Ventricular Premature Complexes Workup
- Author: Jatin Dave, MD, MPH; Chief Editor: Jeffrey N Rottman, MD more...
Obtain laboratory studies to evaluate or correctable causes of VPCs, such as medications, electrolyte disturbances, infection, and myocardial ischemia or MI. Obtain serum electrolyte and magnesium levels.
Imaging studies may help to identify any underlying structural heart abnormalities that can predispose to VPCs. Assess the degree of LV dysfunction by noninvasive techniques such as echocardiography or radionuclide imaging. Echocardiography may be the preferred imaging modalitybecause it also provides structural information about the heart.
Exercise stress testing should be performed to look for coronary ischemia, exercise-induced arrhythmia, or both.
In patients suspected of having coronary artery disease, a noninvasive evaluation to rule out this possibility or even a cardiac catheterization may be helpful diagnostically. This is based on not just the presence of VPCs, but on all risk factors and symptoms. Onset in an elderly patient should be a red flag to consider the possibility of progressive structural heart disease.
The diagnosis of VPCs is typically established by electrocardiography. The presence of a VPC on a 12-lead ECG provides essential information about the origin of that extrasystole, as well as providing important information about the ventricular site-of-origin of the VPC. Accordingly, an ECG should be performed to look for pathophysiologic cardiac abnormalities as well as documenting the presence of VPCs and potentially providing information about their specific mechanism and frequency.
Diagnostic criteria include the following:
Wide (duration exceeding the dominant QRS complexes) and bizarre QRS complexes are present.
No preceding premature P waves occur, and, rarely, a sinus P wave is conducted.
The T wave usually is in the opposite direction from the R wave.
Full compensatory pause is common.
VPCs originating from the left ventricle typically produce a right bundle-branch block (BBB) pattern on QRS.
VPCs originating from right ventricle typically produce left BBB-like pattern on QRS.
Idiopathic VPCs often originate from the right ventricular outflow tract and have a left bundle inferior axis morphology. See the image below.
Noninvasive mapping of cardiac arrhythmias is also possible with a 252-lead ECG and computed-tomography scan–based three-dimensional electroimaging.
In high-risk patients, ie, those with reduced ejection fraction (EF) and VPCs, a 24-hour Holter monitor may help establish the degree of electrical instability.
The severity of LV dysfunction, along with the complexity and frequency of the VPC, determines the aggressiveness of management.
Suppression of VPCs by beta-blocker or calcium blocker, together with a typical VPC morphology (inferior axis, LBBB morphology) can be helpful in establishing typical right ventricular outflow tract ectopy.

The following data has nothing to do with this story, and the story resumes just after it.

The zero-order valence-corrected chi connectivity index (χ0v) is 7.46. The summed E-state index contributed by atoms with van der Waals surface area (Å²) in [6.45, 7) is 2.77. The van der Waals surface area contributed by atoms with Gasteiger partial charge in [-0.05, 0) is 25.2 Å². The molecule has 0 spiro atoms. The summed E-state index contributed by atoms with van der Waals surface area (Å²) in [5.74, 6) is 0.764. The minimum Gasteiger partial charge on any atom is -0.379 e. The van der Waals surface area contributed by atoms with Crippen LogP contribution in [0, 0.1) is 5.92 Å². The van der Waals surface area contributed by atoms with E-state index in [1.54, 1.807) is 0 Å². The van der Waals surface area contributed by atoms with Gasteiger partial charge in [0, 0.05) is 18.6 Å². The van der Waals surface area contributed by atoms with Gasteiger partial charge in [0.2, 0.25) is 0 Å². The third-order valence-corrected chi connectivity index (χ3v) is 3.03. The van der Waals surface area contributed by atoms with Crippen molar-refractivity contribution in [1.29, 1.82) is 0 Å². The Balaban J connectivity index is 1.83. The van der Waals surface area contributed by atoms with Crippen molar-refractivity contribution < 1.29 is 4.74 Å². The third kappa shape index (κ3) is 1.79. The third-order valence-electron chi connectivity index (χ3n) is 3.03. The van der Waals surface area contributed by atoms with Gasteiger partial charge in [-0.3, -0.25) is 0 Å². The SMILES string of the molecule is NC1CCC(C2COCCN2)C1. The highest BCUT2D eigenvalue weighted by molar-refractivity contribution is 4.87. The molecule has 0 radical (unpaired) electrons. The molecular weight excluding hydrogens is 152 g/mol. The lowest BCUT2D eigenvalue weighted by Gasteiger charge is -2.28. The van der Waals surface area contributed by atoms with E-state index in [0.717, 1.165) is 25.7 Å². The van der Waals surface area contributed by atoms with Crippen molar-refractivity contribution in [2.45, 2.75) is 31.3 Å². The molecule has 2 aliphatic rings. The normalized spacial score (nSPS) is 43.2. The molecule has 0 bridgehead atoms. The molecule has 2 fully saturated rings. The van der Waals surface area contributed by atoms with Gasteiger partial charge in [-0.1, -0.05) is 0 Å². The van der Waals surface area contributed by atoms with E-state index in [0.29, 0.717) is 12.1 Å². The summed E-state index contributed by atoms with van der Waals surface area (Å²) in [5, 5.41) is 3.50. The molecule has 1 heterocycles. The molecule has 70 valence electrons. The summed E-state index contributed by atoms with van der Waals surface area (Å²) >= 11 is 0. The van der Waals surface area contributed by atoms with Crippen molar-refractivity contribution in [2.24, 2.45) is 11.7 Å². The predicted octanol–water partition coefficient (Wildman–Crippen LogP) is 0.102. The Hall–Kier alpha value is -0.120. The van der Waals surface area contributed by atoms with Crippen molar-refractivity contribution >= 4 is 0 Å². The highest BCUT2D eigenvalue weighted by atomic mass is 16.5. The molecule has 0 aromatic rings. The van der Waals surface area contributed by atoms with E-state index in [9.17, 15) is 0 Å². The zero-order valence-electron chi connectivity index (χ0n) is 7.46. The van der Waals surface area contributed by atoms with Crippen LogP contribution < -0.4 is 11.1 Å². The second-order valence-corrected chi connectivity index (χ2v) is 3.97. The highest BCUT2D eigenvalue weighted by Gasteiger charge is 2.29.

Suppressing the VPCs themselves is not the focus of treatment unless patients are significantly symptomatic.
Treatment of the underlying structural heart disease also is extremely important. This includes acute syndromes, such as ischemia and infarction, the treatment of which involves reperfusion.
Electrophysiologic study (EPS) may be indicated for 2 types of patients with VPCs, (1) those with a structurally normal heart with symptomatic VPCs, for whom pharmacological treatment or catheter ablation is indicated and (2) those with VPCs and structural heart disease, for whom risk stratification for sudden cardiac death is indicated.
According to the American College of Cardiology/American Heart Association guidelines,[15, 16] class I indications for EPS are patients with CAD, low EF (< 0.36), and nonsustained VT on ambulatory ECG. Class II indications for catheter ablation apply to patients with a highly symptomatic uniform morphology of VPC, couplets, and nonsustained VT.
Classification of Ventricular Premature Contractions
VPCs can be classified in different ways. The Lown classification was introduced to gauge effects of antiarrhythmic drugs and widely assumed to encapsulate prognostic significance—it is not clear that it fulfills either of these goals, but this classification is still employed.
Table 1. Lown Classification (Open Table in a new window)
|1||Unifocal; < 30/h|
|2||Unifocal; ≥ 30/h|
|4B||≥ 3 consecutive|
The Lown classification does not necessarily imply a continuum of increasing risk.
Clinical classification is as follows:
Classification according to frequency is as follows:
Frequent - 10 or more VPCs per hour (by Holter monitoring) or 6 or more per minute
Occasional - Fewer than 10 VPCs per hour or fewer than 6 per minute
Classification according to relationship to normal beats is as follows:
Bigeminy - Paired complexes, VPC alternating with a normal beat
Trigeminy - VPC occurring every third beat (2 sinus beats followed by VPC)
Quadrigeminy - VPC occurring every fourth beat (VPC following 3 normal beats)
Couplet - 2 consecutive VPCs
Nonsustained VT - 3 or more consecutive VPCs (< 30 s)
Classification according to origin is as follows:
Number of foci: Unifocal/unimorphic (beats originate from 1 focus; ie, all VPCs have the same morphology) or multifocal/multimorphic (VPCs have more than one morphology and may originate from more than one site)
Site of origin: Left or right ventricular
Associated heart disease: None (idiopathic) or structural heart disease is present
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